Posted on December 22, 2016
TV cookery shows like the Great British Bake Off have led to an explosion in home baking in recent years, as home cooks attempt to put their own spin on classic patisserie like meringues and macaroons.
Although the pair are similar in base ingredients, they are vastly different in flavour and texture and are both easily adaptable to incorporate different flavour combinations.
The meringue is a type of dessert often associated with French, Swiss, and Italian cuisine. It is made from egg whites whipped with sugar into stiff peaks, then baked.
They are light, airy, sweet desserts, chewy and soft, with a crisp exterior.
The macaroon, by contrast, is a type of small circular cake, typically made from ground almonds, coconut, sugar and egg white, sometimes coloured, and often filled with jam or chocolate cream.
The original macaroon recipe is thought to have originated in an Italian monastery, in the 9th century and passed down through generations. In 1533, monks from the monastery travelled to France, where they were joined by two Benedictine nuns who were seeking asylum during the French Revolution. The two women paid for their housing by baking and selling macaroon cookies.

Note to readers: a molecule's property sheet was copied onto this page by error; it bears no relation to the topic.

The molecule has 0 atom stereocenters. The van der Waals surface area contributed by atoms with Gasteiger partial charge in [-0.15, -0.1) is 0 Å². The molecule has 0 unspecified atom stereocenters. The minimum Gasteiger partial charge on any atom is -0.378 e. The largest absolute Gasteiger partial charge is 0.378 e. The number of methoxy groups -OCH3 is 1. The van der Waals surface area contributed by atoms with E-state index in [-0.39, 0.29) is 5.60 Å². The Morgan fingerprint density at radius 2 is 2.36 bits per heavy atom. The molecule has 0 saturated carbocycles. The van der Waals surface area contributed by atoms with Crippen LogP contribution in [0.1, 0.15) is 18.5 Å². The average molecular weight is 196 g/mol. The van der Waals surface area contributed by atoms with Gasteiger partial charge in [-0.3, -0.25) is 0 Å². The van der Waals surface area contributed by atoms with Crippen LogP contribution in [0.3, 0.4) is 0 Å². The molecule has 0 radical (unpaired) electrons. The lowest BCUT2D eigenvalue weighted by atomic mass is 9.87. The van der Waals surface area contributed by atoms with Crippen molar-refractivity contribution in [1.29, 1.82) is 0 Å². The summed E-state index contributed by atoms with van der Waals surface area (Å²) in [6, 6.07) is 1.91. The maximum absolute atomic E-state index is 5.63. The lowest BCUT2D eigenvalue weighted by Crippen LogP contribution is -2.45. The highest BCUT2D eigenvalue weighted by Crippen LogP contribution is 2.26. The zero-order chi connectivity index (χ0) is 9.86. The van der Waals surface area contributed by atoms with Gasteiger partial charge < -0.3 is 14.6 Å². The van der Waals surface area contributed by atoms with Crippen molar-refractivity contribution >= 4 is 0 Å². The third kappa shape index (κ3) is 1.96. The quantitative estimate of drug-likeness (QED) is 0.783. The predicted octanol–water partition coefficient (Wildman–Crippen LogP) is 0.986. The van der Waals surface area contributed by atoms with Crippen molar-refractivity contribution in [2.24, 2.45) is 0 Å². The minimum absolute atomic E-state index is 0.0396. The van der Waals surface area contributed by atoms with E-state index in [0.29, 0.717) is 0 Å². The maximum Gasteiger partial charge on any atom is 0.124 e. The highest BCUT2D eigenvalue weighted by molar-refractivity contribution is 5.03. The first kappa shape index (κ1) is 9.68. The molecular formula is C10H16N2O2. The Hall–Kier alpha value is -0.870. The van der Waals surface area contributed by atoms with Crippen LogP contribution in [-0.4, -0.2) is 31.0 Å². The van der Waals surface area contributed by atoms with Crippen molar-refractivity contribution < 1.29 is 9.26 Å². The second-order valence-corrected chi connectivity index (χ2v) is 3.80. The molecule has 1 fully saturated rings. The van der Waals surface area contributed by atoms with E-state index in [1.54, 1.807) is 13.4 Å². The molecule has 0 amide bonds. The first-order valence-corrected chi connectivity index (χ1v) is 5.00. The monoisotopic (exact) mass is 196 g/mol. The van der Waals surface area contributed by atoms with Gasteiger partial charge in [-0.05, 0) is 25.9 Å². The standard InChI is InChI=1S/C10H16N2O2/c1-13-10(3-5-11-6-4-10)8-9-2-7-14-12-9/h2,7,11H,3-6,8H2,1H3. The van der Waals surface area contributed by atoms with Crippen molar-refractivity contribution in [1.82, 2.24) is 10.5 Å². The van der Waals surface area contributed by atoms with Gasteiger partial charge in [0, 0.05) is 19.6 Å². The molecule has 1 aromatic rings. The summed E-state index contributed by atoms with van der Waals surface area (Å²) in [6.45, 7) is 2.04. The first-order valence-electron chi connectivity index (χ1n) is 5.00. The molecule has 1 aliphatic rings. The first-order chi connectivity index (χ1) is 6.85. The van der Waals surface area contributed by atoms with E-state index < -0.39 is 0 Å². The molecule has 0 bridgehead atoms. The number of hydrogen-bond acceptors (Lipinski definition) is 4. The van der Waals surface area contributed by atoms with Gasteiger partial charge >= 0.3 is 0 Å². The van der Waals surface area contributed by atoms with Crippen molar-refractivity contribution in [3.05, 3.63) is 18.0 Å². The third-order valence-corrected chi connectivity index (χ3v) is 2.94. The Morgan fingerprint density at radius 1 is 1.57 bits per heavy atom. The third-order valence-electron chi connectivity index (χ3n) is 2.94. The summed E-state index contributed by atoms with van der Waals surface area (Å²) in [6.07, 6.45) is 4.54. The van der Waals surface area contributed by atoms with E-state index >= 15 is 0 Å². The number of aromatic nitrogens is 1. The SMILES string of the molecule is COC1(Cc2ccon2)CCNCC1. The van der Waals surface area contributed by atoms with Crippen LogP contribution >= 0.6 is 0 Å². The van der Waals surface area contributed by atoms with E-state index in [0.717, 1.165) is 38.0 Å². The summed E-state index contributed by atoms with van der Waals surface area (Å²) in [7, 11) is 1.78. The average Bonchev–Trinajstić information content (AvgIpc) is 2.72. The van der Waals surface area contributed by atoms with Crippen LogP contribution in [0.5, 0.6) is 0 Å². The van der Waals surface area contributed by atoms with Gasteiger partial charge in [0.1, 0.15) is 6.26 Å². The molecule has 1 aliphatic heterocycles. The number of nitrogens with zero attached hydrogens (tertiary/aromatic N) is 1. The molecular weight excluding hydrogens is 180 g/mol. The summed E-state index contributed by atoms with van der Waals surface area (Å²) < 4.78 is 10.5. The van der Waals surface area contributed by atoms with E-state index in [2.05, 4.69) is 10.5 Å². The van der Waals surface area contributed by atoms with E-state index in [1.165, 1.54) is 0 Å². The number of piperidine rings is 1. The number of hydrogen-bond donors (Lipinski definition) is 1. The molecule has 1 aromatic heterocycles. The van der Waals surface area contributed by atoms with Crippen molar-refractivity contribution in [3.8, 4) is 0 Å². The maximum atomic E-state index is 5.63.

Italian Jews adopted it because it contained no flour or leavening, so could be enjoyed during Passover. It spread across Europe through the Jewish community and quickly became popular as a year-round sweet.
If you’re interested in finding out more about these iconic desserts, why not join our expert pastry chefs, Graham and Rose Dunton, for a hands-on one-day course which will teach the secrets of producing stunning meringues and macaroons.
Graham and Rose have a wealth of experience, perfected over many years of producing patisserie for some of the world's finest hotels and restaurants.
Throughout the course, you will learn the techniques and methods used to create delicious macarons, macaroons and meringues, such as mixing, using a Bain Marie and meringue types.